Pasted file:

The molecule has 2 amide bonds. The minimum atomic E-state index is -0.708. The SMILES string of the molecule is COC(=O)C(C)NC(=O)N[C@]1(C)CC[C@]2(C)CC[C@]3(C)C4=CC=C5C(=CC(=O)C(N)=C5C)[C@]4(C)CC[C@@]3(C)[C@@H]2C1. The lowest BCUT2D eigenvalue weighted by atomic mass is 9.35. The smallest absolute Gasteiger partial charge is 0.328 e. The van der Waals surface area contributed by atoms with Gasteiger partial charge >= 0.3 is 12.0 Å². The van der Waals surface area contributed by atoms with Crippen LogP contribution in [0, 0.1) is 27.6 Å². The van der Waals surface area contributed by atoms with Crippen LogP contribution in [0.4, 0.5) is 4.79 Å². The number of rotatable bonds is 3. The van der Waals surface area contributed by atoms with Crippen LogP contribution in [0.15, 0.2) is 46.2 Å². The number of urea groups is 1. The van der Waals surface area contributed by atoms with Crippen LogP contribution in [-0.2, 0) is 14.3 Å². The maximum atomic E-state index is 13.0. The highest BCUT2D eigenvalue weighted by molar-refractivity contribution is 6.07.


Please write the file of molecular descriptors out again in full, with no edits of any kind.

The molecule has 2 amide bonds. The minimum atomic E-state index is -0.708. The SMILES string of the molecule is COC(=O)C(C)NC(=O)N[C@]1(C)CC[C@]2(C)CC[C@]3(C)C4=CC=C5C(=CC(=O)C(N)=C5C)[C@]4(C)CC[C@@]3(C)[C@@H]2C1. The lowest BCUT2D eigenvalue weighted by atomic mass is 9.35. The smallest absolute Gasteiger partial charge is 0.328 e. The van der Waals surface area contributed by atoms with Gasteiger partial charge >= 0.3 is 12.0 Å². The van der Waals surface area contributed by atoms with Crippen LogP contribution in [0, 0.1) is 27.6 Å². The van der Waals surface area contributed by atoms with Crippen LogP contribution in [0.4, 0.5) is 4.79 Å². The number of rotatable bonds is 3. The van der Waals surface area contributed by atoms with Crippen LogP contribution in [0.15, 0.2) is 46.2 Å². The number of urea groups is 1. The van der Waals surface area contributed by atoms with Crippen LogP contribution in [-0.2, 0) is 14.3 Å². The maximum atomic E-state index is 13.0. The highest BCUT2D eigenvalue weighted by molar-refractivity contribution is 6.07.